No Thanks, Newt. Eight Is Enough

April 21, 1995

Speaker Newt Gingrich has ordered a study of the feasibility of District of Columbia residents voting in Maryland's congressional races. D.C. would not actually become a part of Maryland, but would elect a representative to the House from what would be called the Ninth Congressional District of Maryland. The D.C. voters could also vote in Maryland elections of U.S. senators. We think we speak on behalf of all of his fellow Republicans in the state and of most Democrats, when we say, thanks, Newt, but no thanks. Eight is enough.

Maryland Republicans oppose this for the most obvious reason. Democrats outnumber Republicans among the district's registered voters by 10 to 1. Maryland's two senators, both Democrats and both Baltimoreans, oppose it for the second most obvious reason. It would shift the political center of gravity away from central Maryland. Not only that -- but to the advantage of non-Marylanders.

We don't believe Speaker Gingrich's brains trust can come up with a statutory method of giving district residents a voice in Congress, as a semi-part of Maryland or any other way. Other members of Congress interested in this issue in recent years have been told by legal experts at the Library of Congress and elsewhere that it would take a constitutional amendment. And that is not likely.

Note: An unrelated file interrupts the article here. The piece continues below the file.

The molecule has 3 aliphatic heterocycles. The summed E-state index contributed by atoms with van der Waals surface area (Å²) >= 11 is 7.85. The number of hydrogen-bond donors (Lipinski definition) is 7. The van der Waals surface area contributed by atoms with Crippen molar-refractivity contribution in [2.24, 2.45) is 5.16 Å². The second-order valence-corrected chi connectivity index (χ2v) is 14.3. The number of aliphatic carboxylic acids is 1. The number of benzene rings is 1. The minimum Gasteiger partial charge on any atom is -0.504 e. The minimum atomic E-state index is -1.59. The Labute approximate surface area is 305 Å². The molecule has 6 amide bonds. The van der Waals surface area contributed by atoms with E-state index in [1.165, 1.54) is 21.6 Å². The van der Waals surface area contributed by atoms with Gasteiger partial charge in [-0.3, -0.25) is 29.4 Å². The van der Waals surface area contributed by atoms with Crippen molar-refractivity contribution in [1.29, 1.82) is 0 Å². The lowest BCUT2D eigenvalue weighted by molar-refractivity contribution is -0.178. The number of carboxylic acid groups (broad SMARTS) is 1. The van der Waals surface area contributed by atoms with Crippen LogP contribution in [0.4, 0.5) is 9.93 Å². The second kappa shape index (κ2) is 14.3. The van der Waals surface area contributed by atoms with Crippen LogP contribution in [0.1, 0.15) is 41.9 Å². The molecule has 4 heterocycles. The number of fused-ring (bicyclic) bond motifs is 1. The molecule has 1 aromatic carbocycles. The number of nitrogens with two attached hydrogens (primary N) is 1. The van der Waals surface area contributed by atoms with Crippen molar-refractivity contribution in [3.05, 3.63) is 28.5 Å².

In 1978 Congress sent an amendment to the states that would have given the district a representative and two senators. When the time limit for ratification expired in 1985, only 16 of the necessary 38 states had approved. A watered down version -- House seat but no Senate seat -- is under consideration now by some sympathetic senators. We doubt it would fare much better in the states.

In 1978, one of the District of Columbia's arguments for full voting rights in Congress was that it was more populous than 10 states. Its population was 756,000. Today it's only 570,000. Only two states have fewer residents. D.C. residents have been "voting with their feet" on moving to Maryland and Virginia, where they can vote with their ballots, not only for members of Congress but for state legislators and governors as well.

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